At the upper deck, the seating reflects the position of the towers beneath. It is handmade piece by piece by traditional craftsmen and its organic form interprets the unfinished nature of the gatehouses.
The spiral staircase is constructed of individual pieces layered to follow the rough castle walls and continue the stone stair upwards to the new tiered seating.
The frameless glass balustrades on the upper deck are tall enough to comfortably lean on without obstructing the views. The shaped timber top rail has been designed specifically to act as a counterpoint to the lightweight glass, reflecting the robust, weighty pieces of furniture traditionally found around the castle.
The glazed lift that brings visitors up through the building and out onto the top deck is a unique design starting with a backdrop of a medieval tower and introducing a modern structure that needed to be both reversible and clearly contemporary. The external glass is treated to reduce its reflectance, allowing uninterrupted views for visitors and reducing its impact on the castle's significance.
We have selected and carefully detailed quality materials to celebrate the King's Gate as the grand gatehouse and high-status entrance to the castle, whilst reflecting the unfinished nature of the site through clearly contemporary additions.
The result is a bold and innovative approach; challenging convention whilst revealing and enhancing the outstanding universal value of this remarkable place.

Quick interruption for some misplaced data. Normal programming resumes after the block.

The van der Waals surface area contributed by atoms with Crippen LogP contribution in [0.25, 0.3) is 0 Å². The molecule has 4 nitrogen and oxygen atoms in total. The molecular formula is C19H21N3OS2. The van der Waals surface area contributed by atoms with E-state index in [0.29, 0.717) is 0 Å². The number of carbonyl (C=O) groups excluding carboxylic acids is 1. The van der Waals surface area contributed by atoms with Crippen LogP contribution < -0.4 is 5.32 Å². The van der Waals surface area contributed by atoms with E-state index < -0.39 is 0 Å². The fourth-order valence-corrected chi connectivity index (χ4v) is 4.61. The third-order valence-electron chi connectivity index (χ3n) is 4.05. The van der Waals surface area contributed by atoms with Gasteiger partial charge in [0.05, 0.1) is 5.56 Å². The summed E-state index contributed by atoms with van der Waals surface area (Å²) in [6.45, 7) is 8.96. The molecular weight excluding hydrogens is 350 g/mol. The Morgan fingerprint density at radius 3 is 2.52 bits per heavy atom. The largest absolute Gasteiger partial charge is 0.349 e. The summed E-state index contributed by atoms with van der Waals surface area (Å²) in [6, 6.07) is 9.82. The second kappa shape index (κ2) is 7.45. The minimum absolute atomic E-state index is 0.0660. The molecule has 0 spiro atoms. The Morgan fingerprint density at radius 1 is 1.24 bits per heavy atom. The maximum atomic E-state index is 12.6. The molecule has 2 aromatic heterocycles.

Conservation of the fabric
Conservation works to the King's Gate were undertaken as part of the project. A very light-touch approach was taken to stone repairs, repointing, and cleaning. Painstaking attention to detail underpins the conservation works evident in the repointing of the inner and outer elevations of the King's Gate and Battlements, where several sample boards were taken to match the mortar to the walls which have seen phases of repair over time.
Buttress' Heritage Consultants worked closely with the architectural team, client, and stakeholders to provide a sound understanding of the impacts of the design proposals on the significance of the World Heritage Site. A detailed Heritage Impact Assessment was undertaken following ICOMOS Guidance and was adopted by the team to help inform the design process and manage the consents process for the scheme. The bespoke document is being adopted as best practice by Cadw for future schemes that require this thorough understanding.
Find out more detail here.
Director Stephen Anderson reflects on the importance of inclusion when enhancing built heritage.
Our approach to conserving and enhancing these important parts of our history.
In our latest 'Behind the B' instalment we chat to Architect Lucy Ashcroft.
Lucy is a creative architect who has an in-depth knowledge of building conservation and urban regeneration.
A talented designer with strong graphics and visualisation skills, Sebastian is currently supporting a wide variety of projects in our arts, culture and heritage teams.
Stephen leads the practice's heritage team, specialising in projects that involve listed buildings and heritage assets and responding to their impact on place and local communities.
Alex is an experienced architectural technologist working within the practice’s historic buildings team.
© Daniel Hopkinson